Colour notes: Walnut, elder, sumac for yellows; Broom seed pods, Cotinus, oak leaves,  walnut fruits for browns; Dogwood berries, blackberries and Cotinus leaves for blues; plus some other berries, unknown; “Ruta”, Dogwood and Cotinus leaves for greens; iron dips for greying and violating and greening; and many little surprises from the overlapping of numerous dye baths and plant associations…

Here, the black-brown print of the oak leaf (Quercus robur, Roverella) overprinted with yellow from walnut leaf gave up some surprise blues, the Enhance feature on iPhoto notwithstanding:

P1110860

 

 

 

 

 

 

 

 

 

 

 

The reds are from madder, Rubia tinctoria powder selectively sprinkled and dribbled on for the last layer of prints. No madder plants at this altitude on the Subasio, likely lower down if they are here. The only galium I can find here is Galium lucidum, Shining Bedstraw. It gives no red as far as I can discover even though some authoriities propose it as the same variety as G. mollugo which does give red from the roots. Anyhow, the madder powder from Couleurs de Plantes in France is still a bioregional fit with the Subasio plants used here. Plus the reds of this Madder Rich are maintained even in higher processing temperatures,  which is nice.

P1110856

 

 

 

 

 

 

 

 

 

 

Next time, more Textile Frescos with images of some of the fresco colours from Umbrian churches.

P1110889

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October prints from the Subasio

So mostly photos today showing my experiments with the regional plants of the Subasio. My printing setup is a tad on the ghetto side which is what I had predicted and had planned to cooperate with. The first few prints had way too much steam puffed at them so came out rather watery. An iron wash (ferrous sulphate painted on the wimpy bits) brought out the lines and new colours. So far, I have obtained a multitude of yellows and not a few blues (from dogwood berries and blackberries) plus pinky purples from pomegranate seed juice. Browns, tans, rusts are coming along as the days of October draw closer to the end of the month and the leaves begin to turn colour. Good old cotinus gave a tad of blue, too!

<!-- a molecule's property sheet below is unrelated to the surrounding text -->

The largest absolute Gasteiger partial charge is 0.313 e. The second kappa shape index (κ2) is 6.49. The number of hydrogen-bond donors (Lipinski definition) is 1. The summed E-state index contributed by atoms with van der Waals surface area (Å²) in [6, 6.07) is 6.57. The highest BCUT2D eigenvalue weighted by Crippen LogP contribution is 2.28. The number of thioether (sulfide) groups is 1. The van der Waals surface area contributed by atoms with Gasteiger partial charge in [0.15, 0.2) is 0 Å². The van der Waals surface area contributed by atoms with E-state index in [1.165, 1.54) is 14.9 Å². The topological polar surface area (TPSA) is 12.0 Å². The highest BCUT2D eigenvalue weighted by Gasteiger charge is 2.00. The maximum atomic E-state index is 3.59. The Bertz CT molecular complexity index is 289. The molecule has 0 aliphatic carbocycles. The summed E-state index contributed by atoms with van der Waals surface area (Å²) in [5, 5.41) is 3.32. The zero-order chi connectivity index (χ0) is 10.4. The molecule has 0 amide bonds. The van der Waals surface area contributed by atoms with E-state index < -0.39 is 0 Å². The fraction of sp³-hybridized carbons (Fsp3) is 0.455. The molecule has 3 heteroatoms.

Here are the pics from the first two weeks of textile prints ( prints on paper coming soon – they are being worked into Artist Books. I must say I have my work cut out for me to complete the projects I had intended to do…the “distractions” are many…so let us start with a few of them before we get down to eco/enviro print buisiness:

Brunellschi's Dome (Il Duomo) in nearby Florence:

 

 

 

Mount Subasio view:

 

Assisi with pilgrims:

 

Studio visitor:

 

Fuzzy photo, sorry: Balckberry leaves and fruit, cotinus, oak and iron:

 

Detail of above:

 

Juglans regia (European walnut) on the Studio's vintage sheets:

 

Cornus sanguinea (Dogwood) leaves and berries with dried Sunflowers:

 

Cotinus coggygria (Smokebush), dogwood berries and iron on cotton:

Cotinus, pomegranate, dogwood berries and leaves on vintage cotton:

 

The cotton collection:

 

Silk organza soaking up the rust juice from the rust-printed papers; white wine vinegar at 6% acid on rusty iron bits,

 

The iron mordanted silk organza (from home) with cotinus and dogwood (berries):

Others in the silk organza collection:

 

With pomegranate and dogwood berries:

Random print: blue from dogwood berries, yellows from the leaves, browns too.

 

Next time:

Eco printed papers for Artist Books and prints on vintage handwoven linen from the monthly flea market in Assisi. Could not resist the linen…

 

Pax et Bonum to all my readers- the beautiful Franciscan blessing

 

Wendy

 

Subasio Scrolls and Fresco Textiles